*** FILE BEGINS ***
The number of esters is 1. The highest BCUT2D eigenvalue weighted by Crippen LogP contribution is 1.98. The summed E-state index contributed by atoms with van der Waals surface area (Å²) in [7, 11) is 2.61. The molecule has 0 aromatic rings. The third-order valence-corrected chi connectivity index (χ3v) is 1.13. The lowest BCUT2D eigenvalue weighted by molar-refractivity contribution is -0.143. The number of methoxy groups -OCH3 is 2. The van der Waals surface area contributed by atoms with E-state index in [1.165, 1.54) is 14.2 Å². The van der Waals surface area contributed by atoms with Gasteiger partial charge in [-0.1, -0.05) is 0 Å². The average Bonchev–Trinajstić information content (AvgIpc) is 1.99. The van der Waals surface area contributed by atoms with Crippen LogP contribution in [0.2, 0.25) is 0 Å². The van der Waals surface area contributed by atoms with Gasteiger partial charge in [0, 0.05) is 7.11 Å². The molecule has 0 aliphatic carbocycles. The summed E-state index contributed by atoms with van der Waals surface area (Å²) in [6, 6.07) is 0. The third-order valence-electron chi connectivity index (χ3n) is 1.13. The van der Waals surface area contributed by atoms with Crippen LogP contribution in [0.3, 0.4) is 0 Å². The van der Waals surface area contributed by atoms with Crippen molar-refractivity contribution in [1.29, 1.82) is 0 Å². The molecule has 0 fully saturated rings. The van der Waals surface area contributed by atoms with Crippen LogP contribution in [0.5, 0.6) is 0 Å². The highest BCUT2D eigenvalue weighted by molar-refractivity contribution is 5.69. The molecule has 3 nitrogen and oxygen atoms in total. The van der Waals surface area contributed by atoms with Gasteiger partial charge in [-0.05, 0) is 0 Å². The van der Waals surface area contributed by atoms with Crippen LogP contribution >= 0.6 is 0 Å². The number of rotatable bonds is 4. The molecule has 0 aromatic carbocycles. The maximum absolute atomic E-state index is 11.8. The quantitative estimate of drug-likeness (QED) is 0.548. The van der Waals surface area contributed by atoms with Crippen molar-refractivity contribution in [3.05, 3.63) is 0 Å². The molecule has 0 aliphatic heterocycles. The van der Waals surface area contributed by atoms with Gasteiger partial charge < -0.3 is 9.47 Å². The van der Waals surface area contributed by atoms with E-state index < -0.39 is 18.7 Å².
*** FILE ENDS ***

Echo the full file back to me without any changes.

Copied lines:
The number of esters is 1. The highest BCUT2D eigenvalue weighted by Crippen LogP contribution is 1.98. The summed E-state index contributed by atoms with van der Waals surface area (Å²) in [7, 11) is 2.61. The molecule has 0 aromatic rings. The third-order valence-corrected chi connectivity index (χ3v) is 1.13. The lowest BCUT2D eigenvalue weighted by molar-refractivity contribution is -0.143. The number of methoxy groups -OCH3 is 2. The van der Waals surface area contributed by atoms with E-state index in [1.165, 1.54) is 14.2 Å². The van der Waals surface area contributed by atoms with Gasteiger partial charge in [-0.1, -0.05) is 0 Å². The average Bonchev–Trinajstić information content (AvgIpc) is 1.99. The van der Waals surface area contributed by atoms with Crippen LogP contribution in [0.2, 0.25) is 0 Å². The van der Waals surface area contributed by atoms with Gasteiger partial charge in [0, 0.05) is 7.11 Å². The molecule has 0 aliphatic carbocycles. The summed E-state index contributed by atoms with van der Waals surface area (Å²) in [6, 6.07) is 0. The third-order valence-electron chi connectivity index (χ3n) is 1.13. The van der Waals surface area contributed by atoms with Crippen LogP contribution in [0.3, 0.4) is 0 Å². The van der Waals surface area contributed by atoms with Crippen molar-refractivity contribution in [1.29, 1.82) is 0 Å². The molecule has 0 fully saturated rings. The van der Waals surface area contributed by atoms with Crippen LogP contribution in [0.5, 0.6) is 0 Å². The highest BCUT2D eigenvalue weighted by molar-refractivity contribution is 5.69. The molecule has 3 nitrogen and oxygen atoms in total. The van der Waals surface area contributed by atoms with Gasteiger partial charge in [-0.05, 0) is 0 Å². The van der Waals surface area contributed by atoms with Crippen LogP contribution >= 0.6 is 0 Å². The number of rotatable bonds is 4. The molecule has 0 aromatic carbocycles. The maximum absolute atomic E-state index is 11.8. The quantitative estimate of drug-likeness (QED) is 0.548. The van der Waals surface area contributed by atoms with Crippen molar-refractivity contribution in [3.05, 3.63) is 0 Å². The molecule has 0 aliphatic heterocycles. The van der Waals surface area contributed by atoms with Gasteiger partial charge < -0.3 is 9.47 Å². The van der Waals surface area contributed by atoms with E-state index < -0.39 is 18.7 Å².